Sweeney Todd: The Demon Barber of Fleet Street – The Pennsylvania Leadership Charter School (PALCS)

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Sweeney Todd:  The Demon Barber of Fleet Street by The Pennsylvania Leadership Charter School in West Chester, PA

April 4, 2017

Review submitted by Marissa Emerson of Upper Merion Area High School

With a sinister story as satisfying as a fresh meat pie, Sweeney Todd: The Demon Barber of Fleet Street struck again at PA Leadership Charter School.

Boasting a Tony Award for Best Musical, Sweeney Todd jolts audiences with its tale of a revenge-crazed barber in 19th century London. Seeking to kill the judge who wrongfully sent him to prison, Sweeney Todd partners with Mrs. Lovett, a local pie shop owner in need of a meat supplier. With a score by Stephen Sondheim and book by Hugh Wheeler, this show is no small undertaking for any theater, let alone a high school troupe with two rehearsals a week!

With hollowed faces painted with shadows, the ensemble haunted audiences with their commanding sound. Though their occasional lack of diction left lyrics lost, the cast’s impeccable volume and razor sharp harmonies sliced the air in a most impressive fashion. Truly shining in “City on Fire,” the ensemble fearlessly played hair pulling and face twisting insane asylum patients.

Benjamin Powell took on the role of the ungodly barber himself with robust vocals and a confident posture. By his side was Grace Slear as Mrs. Lovett. With a performance that was as savory as the meat pies she baked, Slear served everything from jocose, bit-size puns in “A Little Priest” to delectably smooth vocals in “By the Sea.” Slear’s accent and inflection paired with her expressive face and fluid body language made her an excellent storyteller with a true future in professional theatre should she choose it.

Neil Devlin (Anthony Hope) and Ashley Lennick (Johanna Barker) played infatuated lovers in unfortunate circumstances with excellence. The pair played off of each other well as Lennick’s pleasant tone and wanderlust smile created a lovely chemistry with Devlin’s warm vibrato and charming, kind eyes. Standout Taylor Ruffo (Beggar Woman) showed off her vocal prowess and impressive duality in psyche while the lovable Shane Troxell (Tobias Ragg) played up an innocent, curious nature in the most endearing way.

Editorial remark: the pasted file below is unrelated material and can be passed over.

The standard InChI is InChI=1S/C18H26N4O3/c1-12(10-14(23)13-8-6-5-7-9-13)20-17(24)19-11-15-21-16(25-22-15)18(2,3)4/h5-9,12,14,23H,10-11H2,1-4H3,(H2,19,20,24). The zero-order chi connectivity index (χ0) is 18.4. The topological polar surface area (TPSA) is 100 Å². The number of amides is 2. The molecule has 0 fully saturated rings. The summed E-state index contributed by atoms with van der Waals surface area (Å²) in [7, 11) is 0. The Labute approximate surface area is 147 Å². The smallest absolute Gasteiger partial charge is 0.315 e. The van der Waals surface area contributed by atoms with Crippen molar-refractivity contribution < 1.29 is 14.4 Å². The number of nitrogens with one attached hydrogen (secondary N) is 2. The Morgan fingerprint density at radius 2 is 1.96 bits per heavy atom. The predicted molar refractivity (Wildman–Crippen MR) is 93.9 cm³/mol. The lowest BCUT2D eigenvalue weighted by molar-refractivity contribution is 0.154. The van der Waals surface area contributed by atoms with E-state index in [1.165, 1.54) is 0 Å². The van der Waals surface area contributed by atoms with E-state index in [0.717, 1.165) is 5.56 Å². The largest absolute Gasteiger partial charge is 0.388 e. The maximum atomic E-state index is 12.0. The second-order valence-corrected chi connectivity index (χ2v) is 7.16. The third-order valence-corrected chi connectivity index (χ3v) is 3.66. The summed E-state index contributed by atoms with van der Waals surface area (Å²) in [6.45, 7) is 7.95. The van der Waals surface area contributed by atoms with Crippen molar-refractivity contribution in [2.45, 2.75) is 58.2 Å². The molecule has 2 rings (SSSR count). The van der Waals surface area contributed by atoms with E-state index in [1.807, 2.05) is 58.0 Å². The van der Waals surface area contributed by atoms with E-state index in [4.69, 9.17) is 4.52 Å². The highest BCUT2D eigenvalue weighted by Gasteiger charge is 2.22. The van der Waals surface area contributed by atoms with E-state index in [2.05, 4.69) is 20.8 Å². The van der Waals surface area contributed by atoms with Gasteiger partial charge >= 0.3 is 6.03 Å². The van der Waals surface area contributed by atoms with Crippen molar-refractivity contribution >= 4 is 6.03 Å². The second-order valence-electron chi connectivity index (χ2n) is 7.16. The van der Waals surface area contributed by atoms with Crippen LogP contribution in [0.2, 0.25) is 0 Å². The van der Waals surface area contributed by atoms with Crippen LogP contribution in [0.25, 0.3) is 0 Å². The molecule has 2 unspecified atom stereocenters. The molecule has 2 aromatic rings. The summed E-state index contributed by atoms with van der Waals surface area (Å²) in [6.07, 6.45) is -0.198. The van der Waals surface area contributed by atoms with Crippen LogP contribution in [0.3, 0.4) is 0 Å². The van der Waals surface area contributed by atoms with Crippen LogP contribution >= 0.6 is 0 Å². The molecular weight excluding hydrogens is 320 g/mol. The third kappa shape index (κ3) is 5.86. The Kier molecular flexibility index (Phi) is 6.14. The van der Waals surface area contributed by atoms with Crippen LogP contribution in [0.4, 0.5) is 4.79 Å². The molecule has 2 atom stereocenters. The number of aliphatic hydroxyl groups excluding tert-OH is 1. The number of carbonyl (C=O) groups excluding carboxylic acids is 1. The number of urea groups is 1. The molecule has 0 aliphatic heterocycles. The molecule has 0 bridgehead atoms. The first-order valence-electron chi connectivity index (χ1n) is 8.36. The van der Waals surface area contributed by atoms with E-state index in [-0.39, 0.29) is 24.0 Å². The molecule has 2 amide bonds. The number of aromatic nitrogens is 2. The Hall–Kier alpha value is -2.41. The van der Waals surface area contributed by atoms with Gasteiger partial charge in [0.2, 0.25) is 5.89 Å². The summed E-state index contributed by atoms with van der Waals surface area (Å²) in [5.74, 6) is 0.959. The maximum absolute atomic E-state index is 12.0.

Opening the show with fog, a train horn, and the cast bathed in red light, the tech team outdid themselves in setting the tone. The set was simplistic yet versatile, serving as a platform on which cast members did heart-stopping trust falls after being slain by the infamous barber.

Strongly cast and masterfully performed, PA Leadership Charter School’s production of Sweeney Todd was a delightfully death defying display of the dramatic arts.


Review submitted by Sam Spirt of Upper Dublin High School

“Attend the tale of Sweeney Todd,” actors demand of us, as they creep onto the dimly lit stage. Any musical lover would recognize the eerie graveyard scene at the start of PA Leadership Charter School’s production of Stephen Sondheim’s musical Sweeney Todd: The Demon Barber of Fleet Street.

Set in 19th century London, the musical tells the story of evil barber Sweeney Todd and his quest for revenge against Judge Turpin, who banished Todd to prison for fifteen years and kidnapped his daughter. Upon return to London, Todd teams up with pie maker, Mrs. Lovett, and together they make delicious meat pies using their secret ingredient: the flesh of Todd’s murdered customers.

The actors were convincing in their performance of the disturbing musical, sending chills up audience members’ spines. A delicious mixture of realistic technical effects and dedicated performers allowed for a thrilling production.

With strong vocal technique and commitment to his layered character, Benjamin Powell led the cast as title character Sweeney Todd. Alongside Powell was the hilariously charming Mrs. Lovett (Grace Slear), whose vocals shined in the particularly difficult role. The two complimented each other beautifully, creating an entertaining duo, especially in numbers such as “A Little Priest.”

Neil Devlin and Ashley Lennick were also standouts in their portrayals of Anthony Hope and his love interest, Johanna. Both had extremely impressive singing voices, and added depth to the plot. Another memorable supporting character was Tobias Ragg, played by Shane Troxell. Troxell’s acting abilities were exceptional for a high school performer. Lastly, Taylor Ruffo gave a passionate performance in the featured role of Beggar Woman with her top-notch voice and notable character development.

The talent among the lead actors was supported by a spectacular ensemble. PALCS’s large cast created pleasant harmony, which was especially impressive in such a vocally difficult musical. Each actor had clear individual character, while still managing to be a part of a larger group, taking the production to the next level.

The actors onstage were properly accentuated by various technical elements. Lighting design by actor John Viggiano properly captured the chilling mood of the show, adding to the quality of the production. In addition, Tirzah Badders’ efforts in makeup and hair were admired, as the show requires difficult looks for several characters.

Sweeney Todd is a demanding musical, but PALCS’s production proved that young actors and technicians can tackle and deliver even the seemingly impossible challenge of a Sondheim score.



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